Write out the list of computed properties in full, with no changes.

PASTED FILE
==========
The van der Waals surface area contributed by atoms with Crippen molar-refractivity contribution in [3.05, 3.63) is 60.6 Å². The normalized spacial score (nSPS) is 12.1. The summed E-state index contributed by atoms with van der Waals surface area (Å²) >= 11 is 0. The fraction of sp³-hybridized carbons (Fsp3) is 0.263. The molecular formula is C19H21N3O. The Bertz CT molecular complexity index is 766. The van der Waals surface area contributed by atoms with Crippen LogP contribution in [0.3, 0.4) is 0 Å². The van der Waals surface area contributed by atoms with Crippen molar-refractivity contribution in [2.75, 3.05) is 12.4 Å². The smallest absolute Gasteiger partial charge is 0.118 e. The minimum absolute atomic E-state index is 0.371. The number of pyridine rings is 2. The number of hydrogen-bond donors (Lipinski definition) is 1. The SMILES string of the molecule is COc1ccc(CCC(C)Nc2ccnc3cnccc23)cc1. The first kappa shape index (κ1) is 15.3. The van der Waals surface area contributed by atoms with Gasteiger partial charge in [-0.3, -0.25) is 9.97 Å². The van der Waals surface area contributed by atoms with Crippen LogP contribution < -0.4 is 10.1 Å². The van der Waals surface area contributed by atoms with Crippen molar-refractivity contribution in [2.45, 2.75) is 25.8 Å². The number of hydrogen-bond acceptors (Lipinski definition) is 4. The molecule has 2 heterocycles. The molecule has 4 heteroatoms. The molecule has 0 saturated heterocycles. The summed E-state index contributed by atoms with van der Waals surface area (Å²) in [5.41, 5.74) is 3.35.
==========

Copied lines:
The van der Waals surface area contributed by atoms with Crippen molar-refractivity contribution in [3.05, 3.63) is 60.6 Å². The normalized spacial score (nSPS) is 12.1. The summed E-state index contributed by atoms with van der Waals surface area (Å²) >= 11 is 0. The fraction of sp³-hybridized carbons (Fsp3) is 0.263. The molecular formula is C19H21N3O. The Bertz CT molecular complexity index is 766. The van der Waals surface area contributed by atoms with Crippen LogP contribution in [0.3, 0.4) is 0 Å². The van der Waals surface area contributed by atoms with Crippen molar-refractivity contribution in [2.75, 3.05) is 12.4 Å². The smallest absolute Gasteiger partial charge is 0.118 e. The minimum absolute atomic E-state index is 0.371. The number of pyridine rings is 2. The number of hydrogen-bond donors (Lipinski definition) is 1. The SMILES string of the molecule is COc1ccc(CCC(C)Nc2ccnc3cnccc23)cc1. The first kappa shape index (κ1) is 15.3. The van der Waals surface area contributed by atoms with Gasteiger partial charge in [-0.3, -0.25) is 9.97 Å². The van der Waals surface area contributed by atoms with Crippen LogP contribution < -0.4 is 10.1 Å². The van der Waals surface area contributed by atoms with Crippen molar-refractivity contribution in [2.45, 2.75) is 25.8 Å². The number of hydrogen-bond acceptors (Lipinski definition) is 4. The molecule has 2 heterocycles. The molecule has 4 heteroatoms. The molecule has 0 saturated heterocycles. The summed E-state index contributed by atoms with van der Waals surface area (Å²) in [5.41, 5.74) is 3.35.